Law firms with strong brands ‘able to charge higher fees’

Uría Menendez remains top Spanish brand, while EY and PwC’s profiles are growing – meanwhile, VdA is now the leading brand in Portugal

Having a powerful brand can enable law firms to charge higher fees, according to new research. Iberian Lawyer’s annual brand survey concluded that clients are likely to pay a higher price for legal services if the law firm has a well-established brand. The majority (56 per cent) of in-house lawyers agreed that a “strong brand identity can enable a law firm to charge higher fees”. Meanwhile, nearly half (47 per cent) of general counsel agreed that a “law firm’s brand is becoming an increasingly important factor in clients’ choice of legal adviser”.

The research – which has been conducted in each of the last three years – found that Uría Menéndez remains the top law firm brand in Spain. However, Vieira de Almeida has taken over from MLGTS as the leading brand in Portugal. The strength of the brands is assessed using a methodology widely employed in legal market studies worldwide. Survey participants are asked three questions: Which five law firms first come to mind? Which three law firms do you think most highly of? And, which three law firms are you likely to consider for major deals/litigation?

Uría Menéndez came top of the Spanish rankings because it performed well in all three parts of the study. This means the firm is ‘front of mind’ with general counsel – in other words, the firm’s name is quickly and easily recalled – while also being held in high regard, as well as being a popular choice for big-ticket work. Cuatrecasas and Garrigues were second and third respectively in the rankings. Cuatrecasas performed better largely because it scored much more highly than Garrigues in the first part of the study – meaning in-house lawyers are more likely to recall the name of Cuatrecasas than Garrigues. However, in terms of the esteem in which the two firms are held in the market, the two were much more evenly matched, and when it came to being considered for major deals and litigation, Garrigues outscored Cuatrecasas.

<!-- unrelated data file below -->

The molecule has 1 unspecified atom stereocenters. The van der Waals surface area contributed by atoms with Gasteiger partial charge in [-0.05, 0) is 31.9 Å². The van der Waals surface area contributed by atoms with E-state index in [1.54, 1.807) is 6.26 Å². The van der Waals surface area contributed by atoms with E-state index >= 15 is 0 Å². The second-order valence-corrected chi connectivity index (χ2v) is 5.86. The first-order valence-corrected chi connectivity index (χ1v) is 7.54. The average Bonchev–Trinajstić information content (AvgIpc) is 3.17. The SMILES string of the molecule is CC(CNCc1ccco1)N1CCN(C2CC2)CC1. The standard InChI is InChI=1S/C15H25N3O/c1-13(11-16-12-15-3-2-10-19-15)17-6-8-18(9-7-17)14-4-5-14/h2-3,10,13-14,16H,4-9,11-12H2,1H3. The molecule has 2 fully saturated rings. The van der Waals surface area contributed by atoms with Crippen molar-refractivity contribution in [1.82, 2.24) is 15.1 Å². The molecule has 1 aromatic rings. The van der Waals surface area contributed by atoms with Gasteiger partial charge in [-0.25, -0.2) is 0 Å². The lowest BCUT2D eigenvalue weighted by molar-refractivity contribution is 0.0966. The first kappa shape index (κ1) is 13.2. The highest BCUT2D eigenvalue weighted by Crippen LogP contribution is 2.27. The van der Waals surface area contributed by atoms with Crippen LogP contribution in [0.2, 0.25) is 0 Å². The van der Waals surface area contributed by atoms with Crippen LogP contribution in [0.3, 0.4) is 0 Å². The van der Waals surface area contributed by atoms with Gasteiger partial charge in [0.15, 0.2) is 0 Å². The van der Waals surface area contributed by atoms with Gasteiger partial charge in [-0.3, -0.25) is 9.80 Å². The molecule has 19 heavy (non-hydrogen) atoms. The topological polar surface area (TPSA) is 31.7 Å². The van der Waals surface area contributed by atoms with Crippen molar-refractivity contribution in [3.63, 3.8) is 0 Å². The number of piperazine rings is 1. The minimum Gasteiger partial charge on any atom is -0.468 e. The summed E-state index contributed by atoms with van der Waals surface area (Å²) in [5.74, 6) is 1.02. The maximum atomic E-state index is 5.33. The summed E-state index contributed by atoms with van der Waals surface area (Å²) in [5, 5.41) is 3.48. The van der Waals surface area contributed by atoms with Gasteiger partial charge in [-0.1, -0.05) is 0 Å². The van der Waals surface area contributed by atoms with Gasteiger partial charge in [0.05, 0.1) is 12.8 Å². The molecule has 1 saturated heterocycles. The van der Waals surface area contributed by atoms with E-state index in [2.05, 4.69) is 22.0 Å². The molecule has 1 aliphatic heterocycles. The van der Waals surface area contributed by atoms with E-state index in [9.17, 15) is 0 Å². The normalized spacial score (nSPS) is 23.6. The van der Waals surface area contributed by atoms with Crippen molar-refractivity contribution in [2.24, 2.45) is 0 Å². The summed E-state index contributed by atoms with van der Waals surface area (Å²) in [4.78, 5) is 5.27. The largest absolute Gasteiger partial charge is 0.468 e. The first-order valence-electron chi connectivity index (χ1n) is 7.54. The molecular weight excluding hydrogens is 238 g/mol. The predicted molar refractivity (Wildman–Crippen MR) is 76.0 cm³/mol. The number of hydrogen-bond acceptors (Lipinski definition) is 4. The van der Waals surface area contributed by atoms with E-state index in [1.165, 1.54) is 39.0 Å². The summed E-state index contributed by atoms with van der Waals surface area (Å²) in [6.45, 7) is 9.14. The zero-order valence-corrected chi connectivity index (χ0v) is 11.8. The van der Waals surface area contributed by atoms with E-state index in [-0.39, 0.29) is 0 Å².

While the top three firms in the Spanish rankings were the same as last year, there was significant movement elsewhere, with Pérez-Llorca moving from eighth to fourth. Pérez-Llorca performed consistently well in all three parts of the study: not only was it ‘front of mind’ with many of the study participants, but the firm is also held in high esteem and is frequently considered for major transactions and litigation.

Arguably the most intriguing aspect of the research was the appearance – for the first time since Iberian Lawyer began compiling the ranking – of some of the ‘Big Four’. EY and PwC were ranked joint 14th, with both firms performing particularly well in the sense their names are easily recalled by in-house lawyers. Meanwhile, another new entrant was Andersen Tax & Legal, which opened in Spain earlier this year after incorporating Olleros Abogados. Andersen scored well in terms of being ‘front of mind’, as did Osborne Clarke, which resulted in the firm being placed 11th, its first appearance in the ranking.

Portugal: VdA goes top
In Portugal, Vieira de Almeida (VdA) has taken over from MLGTS as the best law firm brand. VdA, and indeed PLMJ, massively outscored MLGTS in the first part of the study – in-house lawyers were generally twice as likely to recall the name of VdA or PLMJ than that of MLGTS. The fact both VdA and PLMJ were ‘front of mind’ of most study participants explains why they were the two highest-placed firms – VdA is the top brand because it narrowly outperformed PLMJ in this respect. However, MLGTS performed marginally better than both VdA and PLMJ in the other two parts of the study – in other words, MLGTS is the firm that is held in the highest regard in Portugal as well as being the firm most likely to be considered by clients for major deals or litigation.

Meanwhile, Uría Menéndez edged out Cuatrecasas to come fourth. When asked to list law firms in Portugal, in-house lawyers were more likely to recall the name of Cuatrecasas, but Uría Menéndez was generally held in higher regard and was more likely to be considered for big-ticket work. Meanwhile, DLA Piper – which opened in Portugal earlier this year following a merger with Lisbon firm ABBC – was ranked tenth.